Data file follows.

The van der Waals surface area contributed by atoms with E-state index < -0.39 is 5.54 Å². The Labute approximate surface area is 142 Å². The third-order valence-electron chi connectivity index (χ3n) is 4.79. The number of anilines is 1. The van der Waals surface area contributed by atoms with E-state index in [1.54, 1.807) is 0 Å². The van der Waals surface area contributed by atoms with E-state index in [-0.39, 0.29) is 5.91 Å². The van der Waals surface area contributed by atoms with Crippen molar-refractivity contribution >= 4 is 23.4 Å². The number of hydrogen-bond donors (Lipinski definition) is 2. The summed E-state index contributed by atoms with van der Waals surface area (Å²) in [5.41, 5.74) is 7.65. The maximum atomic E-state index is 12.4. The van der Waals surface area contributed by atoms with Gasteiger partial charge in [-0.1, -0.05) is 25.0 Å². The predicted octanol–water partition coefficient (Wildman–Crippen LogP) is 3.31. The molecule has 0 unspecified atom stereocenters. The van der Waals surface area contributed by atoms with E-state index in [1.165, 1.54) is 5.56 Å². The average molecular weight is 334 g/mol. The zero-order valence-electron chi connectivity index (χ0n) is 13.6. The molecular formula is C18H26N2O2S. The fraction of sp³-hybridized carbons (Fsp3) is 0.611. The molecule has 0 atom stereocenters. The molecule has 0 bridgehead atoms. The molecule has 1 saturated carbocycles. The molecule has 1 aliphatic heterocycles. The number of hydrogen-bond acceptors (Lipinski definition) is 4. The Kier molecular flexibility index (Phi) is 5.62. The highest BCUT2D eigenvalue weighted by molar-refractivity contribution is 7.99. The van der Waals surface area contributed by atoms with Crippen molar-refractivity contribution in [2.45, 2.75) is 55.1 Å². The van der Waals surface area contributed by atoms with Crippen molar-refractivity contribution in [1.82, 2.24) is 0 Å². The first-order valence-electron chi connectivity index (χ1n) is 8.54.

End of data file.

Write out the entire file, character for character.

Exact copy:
The van der Waals surface area contributed by atoms with E-state index < -0.39 is 5.54 Å². The Labute approximate surface area is 142 Å². The third-order valence-electron chi connectivity index (χ3n) is 4.79. The number of anilines is 1. The van der Waals surface area contributed by atoms with E-state index in [1.54, 1.807) is 0 Å². The van der Waals surface area contributed by atoms with E-state index in [-0.39, 0.29) is 5.91 Å². The van der Waals surface area contributed by atoms with Crippen molar-refractivity contribution >= 4 is 23.4 Å². The number of hydrogen-bond donors (Lipinski definition) is 2. The summed E-state index contributed by atoms with van der Waals surface area (Å²) in [5.41, 5.74) is 7.65. The maximum atomic E-state index is 12.4. The van der Waals surface area contributed by atoms with Gasteiger partial charge in [-0.1, -0.05) is 25.0 Å². The predicted octanol–water partition coefficient (Wildman–Crippen LogP) is 3.31. The molecule has 0 unspecified atom stereocenters. The van der Waals surface area contributed by atoms with E-state index in [1.165, 1.54) is 5.56 Å². The average molecular weight is 334 g/mol. The zero-order valence-electron chi connectivity index (χ0n) is 13.6. The molecular formula is C18H26N2O2S. The fraction of sp³-hybridized carbons (Fsp3) is 0.611. The molecule has 0 atom stereocenters. The molecule has 0 bridgehead atoms. The molecule has 1 saturated carbocycles. The molecule has 1 aliphatic heterocycles. The number of hydrogen-bond acceptors (Lipinski definition) is 4. The Kier molecular flexibility index (Phi) is 5.62. The highest BCUT2D eigenvalue weighted by molar-refractivity contribution is 7.99. The van der Waals surface area contributed by atoms with Crippen molar-refractivity contribution in [2.45, 2.75) is 55.1 Å². The van der Waals surface area contributed by atoms with Crippen molar-refractivity contribution in [1.82, 2.24) is 0 Å². The first-order valence-electron chi connectivity index (χ1n) is 8.54.